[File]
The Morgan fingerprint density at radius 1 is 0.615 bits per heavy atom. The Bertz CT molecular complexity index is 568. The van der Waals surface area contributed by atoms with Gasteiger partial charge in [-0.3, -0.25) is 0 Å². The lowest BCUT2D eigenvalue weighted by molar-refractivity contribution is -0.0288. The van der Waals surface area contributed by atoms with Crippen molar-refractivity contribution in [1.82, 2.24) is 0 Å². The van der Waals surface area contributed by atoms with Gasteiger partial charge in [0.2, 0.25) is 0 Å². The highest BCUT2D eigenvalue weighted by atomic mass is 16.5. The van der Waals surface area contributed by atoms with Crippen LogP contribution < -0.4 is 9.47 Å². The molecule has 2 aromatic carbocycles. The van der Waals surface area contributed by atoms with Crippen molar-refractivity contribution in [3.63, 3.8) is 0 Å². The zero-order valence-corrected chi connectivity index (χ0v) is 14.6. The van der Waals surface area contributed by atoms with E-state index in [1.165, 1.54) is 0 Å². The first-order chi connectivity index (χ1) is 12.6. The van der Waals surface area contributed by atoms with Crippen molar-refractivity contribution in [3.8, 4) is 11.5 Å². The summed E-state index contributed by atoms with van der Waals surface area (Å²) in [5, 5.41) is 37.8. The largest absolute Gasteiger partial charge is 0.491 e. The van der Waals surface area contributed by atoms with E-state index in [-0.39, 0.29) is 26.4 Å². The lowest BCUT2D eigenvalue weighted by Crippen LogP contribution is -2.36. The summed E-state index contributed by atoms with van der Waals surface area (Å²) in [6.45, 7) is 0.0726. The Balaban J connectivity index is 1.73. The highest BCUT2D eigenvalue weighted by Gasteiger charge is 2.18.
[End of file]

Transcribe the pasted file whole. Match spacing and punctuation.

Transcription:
The Morgan fingerprint density at radius 1 is 0.615 bits per heavy atom. The Bertz CT molecular complexity index is 568. The van der Waals surface area contributed by atoms with Gasteiger partial charge in [-0.3, -0.25) is 0 Å². The lowest BCUT2D eigenvalue weighted by molar-refractivity contribution is -0.0288. The van der Waals surface area contributed by atoms with Crippen molar-refractivity contribution in [1.82, 2.24) is 0 Å². The van der Waals surface area contributed by atoms with Gasteiger partial charge in [0.2, 0.25) is 0 Å². The highest BCUT2D eigenvalue weighted by atomic mass is 16.5. The van der Waals surface area contributed by atoms with Crippen LogP contribution < -0.4 is 9.47 Å². The molecule has 2 aromatic carbocycles. The van der Waals surface area contributed by atoms with Crippen molar-refractivity contribution in [3.63, 3.8) is 0 Å². The zero-order valence-corrected chi connectivity index (χ0v) is 14.6. The van der Waals surface area contributed by atoms with E-state index in [1.165, 1.54) is 0 Å². The first-order chi connectivity index (χ1) is 12.6. The van der Waals surface area contributed by atoms with Crippen molar-refractivity contribution in [3.8, 4) is 11.5 Å². The summed E-state index contributed by atoms with van der Waals surface area (Å²) in [5, 5.41) is 37.8. The largest absolute Gasteiger partial charge is 0.491 e. The van der Waals surface area contributed by atoms with E-state index in [-0.39, 0.29) is 26.4 Å². The lowest BCUT2D eigenvalue weighted by Crippen LogP contribution is -2.36. The summed E-state index contributed by atoms with van der Waals surface area (Å²) in [6.45, 7) is 0.0726. The Balaban J connectivity index is 1.73. The highest BCUT2D eigenvalue weighted by Gasteiger charge is 2.18.